Alistair Darling has had the unenviable task of guiding the country’s economy through one of the most difficult periods since the war. With one eye on the forthcoming General Election, much of his speech was a justification of his record in handling the recent crises. Nigel Pickard, Head of Tax at Deloitte in Birmingham, gives his view on the tax changes announced in the Budget.

This Budget was overshadowed by the forthcoming General Election.

What it lacked in detailed economic and policy announcements, it more than made up for in political positioning. Mr Darling defended his Government’s approach in handling the banking crisis and the deepest recession in 60 years and where possible sought to highlight policy differences with the opposition.

To reassure the markets, he also restated his commitment to the challenging target, announced in December’s Pre-Budget Report, of halving the public sector deficit within four years. Politics, though, dictates that we will probably have to wait until after the Election before we see much detail on exactly how this is to be achieved.

There was some modest cheer in the form of lower than forecast public borrowing for the current year. The one-off Bankers’ Bonus tax was also raised £2 billion, which is double what was originally forecast. However, Mr Darling has not been tempted into a pre-Election giveaway on taxes.

His move to introduce a cut in stamp duty for first time buyers for properties up to £250,000 is welcome. In typically “Robin Hood” fashion, though, this will be paid for by a one per cent hike in the stamp duty land tax rate for homes worth more than £1 million from 2011/12.

This change will undoubtedly assist first time buyers keen to get that all-important foot on the property ladder in what is a challenging property market.

We expect this to benefit over 200,000 buyers a year. The measure will reinvigorate the housing market after Bank of England mortgage data shows the end of the £175,000 holiday earlier this held back the house price recovery. The other tax breaks announced were highly targeted. For example, the 12-month business rates holiday from October 2010 announced in the speech will only benefit very small properties.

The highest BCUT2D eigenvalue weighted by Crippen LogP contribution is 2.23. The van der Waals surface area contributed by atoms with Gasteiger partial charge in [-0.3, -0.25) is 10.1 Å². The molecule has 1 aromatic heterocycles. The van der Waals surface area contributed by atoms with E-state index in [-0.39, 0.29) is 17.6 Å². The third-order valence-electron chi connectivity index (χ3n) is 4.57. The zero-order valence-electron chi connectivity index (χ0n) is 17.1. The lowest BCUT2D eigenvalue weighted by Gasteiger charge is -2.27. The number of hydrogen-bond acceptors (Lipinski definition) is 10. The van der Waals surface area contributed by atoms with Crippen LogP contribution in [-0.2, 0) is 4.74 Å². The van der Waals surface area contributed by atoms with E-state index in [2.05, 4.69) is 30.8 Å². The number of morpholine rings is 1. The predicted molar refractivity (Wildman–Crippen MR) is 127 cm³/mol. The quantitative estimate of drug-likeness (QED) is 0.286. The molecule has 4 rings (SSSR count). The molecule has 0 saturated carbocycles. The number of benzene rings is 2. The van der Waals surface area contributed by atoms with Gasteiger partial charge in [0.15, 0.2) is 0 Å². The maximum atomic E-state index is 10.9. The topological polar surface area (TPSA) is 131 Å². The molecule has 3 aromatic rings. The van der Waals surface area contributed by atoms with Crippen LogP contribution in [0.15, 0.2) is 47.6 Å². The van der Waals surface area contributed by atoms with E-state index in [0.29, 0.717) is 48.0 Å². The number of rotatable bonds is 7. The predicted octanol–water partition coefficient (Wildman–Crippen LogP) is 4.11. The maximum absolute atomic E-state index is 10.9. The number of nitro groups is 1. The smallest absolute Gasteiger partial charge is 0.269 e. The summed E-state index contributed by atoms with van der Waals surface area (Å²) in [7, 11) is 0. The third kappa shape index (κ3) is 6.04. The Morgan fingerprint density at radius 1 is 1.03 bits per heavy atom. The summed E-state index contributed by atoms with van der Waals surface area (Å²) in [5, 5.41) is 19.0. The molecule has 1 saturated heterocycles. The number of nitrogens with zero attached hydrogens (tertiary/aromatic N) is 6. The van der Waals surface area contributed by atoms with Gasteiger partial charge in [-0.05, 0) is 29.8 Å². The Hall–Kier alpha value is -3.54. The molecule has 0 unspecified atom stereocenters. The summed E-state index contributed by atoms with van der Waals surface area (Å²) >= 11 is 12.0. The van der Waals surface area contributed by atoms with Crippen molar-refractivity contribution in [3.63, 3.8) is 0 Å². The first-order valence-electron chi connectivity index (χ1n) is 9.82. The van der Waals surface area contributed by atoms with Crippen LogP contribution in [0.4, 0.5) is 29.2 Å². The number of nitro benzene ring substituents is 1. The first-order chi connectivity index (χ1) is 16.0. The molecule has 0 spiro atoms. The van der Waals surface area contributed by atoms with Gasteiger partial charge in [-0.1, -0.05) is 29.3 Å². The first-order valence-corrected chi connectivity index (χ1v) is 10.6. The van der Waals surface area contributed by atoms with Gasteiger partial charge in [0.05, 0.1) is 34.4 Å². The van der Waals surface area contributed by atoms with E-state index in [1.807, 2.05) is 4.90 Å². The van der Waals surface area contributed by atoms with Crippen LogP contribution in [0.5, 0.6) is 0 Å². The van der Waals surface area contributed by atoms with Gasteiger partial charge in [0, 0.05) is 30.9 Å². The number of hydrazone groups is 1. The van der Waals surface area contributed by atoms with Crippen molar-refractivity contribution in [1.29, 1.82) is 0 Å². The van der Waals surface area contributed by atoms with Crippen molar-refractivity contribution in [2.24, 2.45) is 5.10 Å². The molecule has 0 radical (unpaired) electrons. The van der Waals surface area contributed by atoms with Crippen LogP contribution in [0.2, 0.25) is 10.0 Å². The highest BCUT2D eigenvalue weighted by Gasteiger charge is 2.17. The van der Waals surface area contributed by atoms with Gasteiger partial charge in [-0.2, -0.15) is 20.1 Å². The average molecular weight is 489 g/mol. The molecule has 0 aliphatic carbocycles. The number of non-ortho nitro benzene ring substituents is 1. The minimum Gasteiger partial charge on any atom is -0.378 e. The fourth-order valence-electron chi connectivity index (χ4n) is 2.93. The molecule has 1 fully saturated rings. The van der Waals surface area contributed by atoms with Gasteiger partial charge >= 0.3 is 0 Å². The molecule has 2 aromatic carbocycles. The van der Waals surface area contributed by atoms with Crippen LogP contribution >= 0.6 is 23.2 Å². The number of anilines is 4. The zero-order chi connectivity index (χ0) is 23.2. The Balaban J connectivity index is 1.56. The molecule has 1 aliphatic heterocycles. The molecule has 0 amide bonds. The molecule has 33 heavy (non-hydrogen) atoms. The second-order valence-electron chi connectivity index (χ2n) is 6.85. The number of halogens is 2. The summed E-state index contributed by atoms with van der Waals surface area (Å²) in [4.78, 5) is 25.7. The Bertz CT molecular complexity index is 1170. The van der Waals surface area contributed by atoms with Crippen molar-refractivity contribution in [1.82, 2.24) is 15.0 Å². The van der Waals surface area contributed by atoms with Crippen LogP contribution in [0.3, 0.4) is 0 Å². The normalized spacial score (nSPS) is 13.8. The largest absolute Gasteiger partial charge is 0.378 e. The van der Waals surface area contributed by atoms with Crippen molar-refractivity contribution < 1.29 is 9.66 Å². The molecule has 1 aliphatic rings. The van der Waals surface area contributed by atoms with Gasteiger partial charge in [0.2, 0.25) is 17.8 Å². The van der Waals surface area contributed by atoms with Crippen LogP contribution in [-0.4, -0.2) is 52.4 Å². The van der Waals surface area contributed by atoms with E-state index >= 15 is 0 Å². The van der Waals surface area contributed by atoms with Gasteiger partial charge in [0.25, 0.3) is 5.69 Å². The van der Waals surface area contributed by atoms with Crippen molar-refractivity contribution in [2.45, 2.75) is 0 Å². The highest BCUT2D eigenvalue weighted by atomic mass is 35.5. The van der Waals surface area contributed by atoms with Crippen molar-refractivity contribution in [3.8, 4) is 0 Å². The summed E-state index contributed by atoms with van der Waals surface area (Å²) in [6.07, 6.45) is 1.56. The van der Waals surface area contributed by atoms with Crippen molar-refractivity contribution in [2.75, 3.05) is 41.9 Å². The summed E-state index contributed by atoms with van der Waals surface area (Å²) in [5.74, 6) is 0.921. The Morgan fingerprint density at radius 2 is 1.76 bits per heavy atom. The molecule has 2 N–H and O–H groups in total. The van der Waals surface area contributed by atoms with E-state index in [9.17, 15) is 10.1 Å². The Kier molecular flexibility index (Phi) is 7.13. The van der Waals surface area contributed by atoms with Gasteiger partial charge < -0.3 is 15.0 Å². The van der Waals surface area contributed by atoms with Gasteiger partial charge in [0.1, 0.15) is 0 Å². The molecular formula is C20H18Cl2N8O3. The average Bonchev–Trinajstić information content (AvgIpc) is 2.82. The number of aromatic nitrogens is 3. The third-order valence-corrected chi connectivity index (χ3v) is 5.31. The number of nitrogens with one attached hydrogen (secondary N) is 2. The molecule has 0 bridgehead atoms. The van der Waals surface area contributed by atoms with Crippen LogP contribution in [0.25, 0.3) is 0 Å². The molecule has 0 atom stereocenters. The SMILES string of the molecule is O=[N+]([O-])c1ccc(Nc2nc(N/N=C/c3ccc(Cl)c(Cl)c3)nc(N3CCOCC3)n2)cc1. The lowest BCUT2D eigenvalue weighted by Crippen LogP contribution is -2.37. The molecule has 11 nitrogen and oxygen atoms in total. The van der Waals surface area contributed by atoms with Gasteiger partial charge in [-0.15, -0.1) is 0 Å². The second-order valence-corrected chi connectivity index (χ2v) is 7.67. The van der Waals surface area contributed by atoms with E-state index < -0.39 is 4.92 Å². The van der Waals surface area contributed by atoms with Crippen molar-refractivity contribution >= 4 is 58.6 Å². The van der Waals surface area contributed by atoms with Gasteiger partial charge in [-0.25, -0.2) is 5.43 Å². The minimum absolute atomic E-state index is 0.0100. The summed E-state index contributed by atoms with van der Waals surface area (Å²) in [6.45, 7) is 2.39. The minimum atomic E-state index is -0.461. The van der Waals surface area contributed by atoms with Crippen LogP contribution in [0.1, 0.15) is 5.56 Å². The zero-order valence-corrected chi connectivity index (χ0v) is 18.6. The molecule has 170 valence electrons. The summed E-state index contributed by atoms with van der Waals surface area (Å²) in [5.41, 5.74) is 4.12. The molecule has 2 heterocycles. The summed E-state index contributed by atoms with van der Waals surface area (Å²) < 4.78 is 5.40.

The doubling of the Annual Investment Allowance for capital expenditure to £100,000 is worth up to £10,000 for small companies and the self-employed £20-25,000.

Whilst this is a step in the right direction it does not in reality provide a great deal more support for entrepreneurial and fast-growing businesses.

Before the Budget there was a lot of speculation that the Chancellor would increase the rate of capital gains tax from 18 per cent to something closer to the new 50 per cent top rate of income tax.

In the event, the CGT rate remained unchanged and he actually announced an increase in the lifetime entrepreneurs’ relief.

This means that many business owners will benefit from a reduced 10 per cent rate of CGT on gains of up to £2 million if they sell up. There is increased anti-avoidance, though, and consultation will take place in the summer on limiting the scope of employee shares that are taxed at capital gains tax rates.

The Chancellor’s announcement that inheritance tax thresholds will be frozen contrasts with the Conservatives’ policy proposals in this area. This may be one of the battlegrounds on tax in the forthcoming election. There are, of course, a number of pre-announced tax increases, affecting high earners in particular, due to come in from 6 April.

These include the new 50 per cent top rate of tax for earnings over £150,000, restrictions on higher rate tax relief for pension contributions and the phasing out of personal allowances for those with income over £100,000.

Overall, as pre-Election Budgets go, it was a cautious package with few dramatic announcements, except perhaps for the stamp duty help for first time buyers.

The imminent General Election means there is always the possibility of a further Budget later in the year in the event of a change of government. Even if Labour stay in power, much of the detail of how the budget deficit is to be reduced will not begin to emerge until the public spending round later in the year.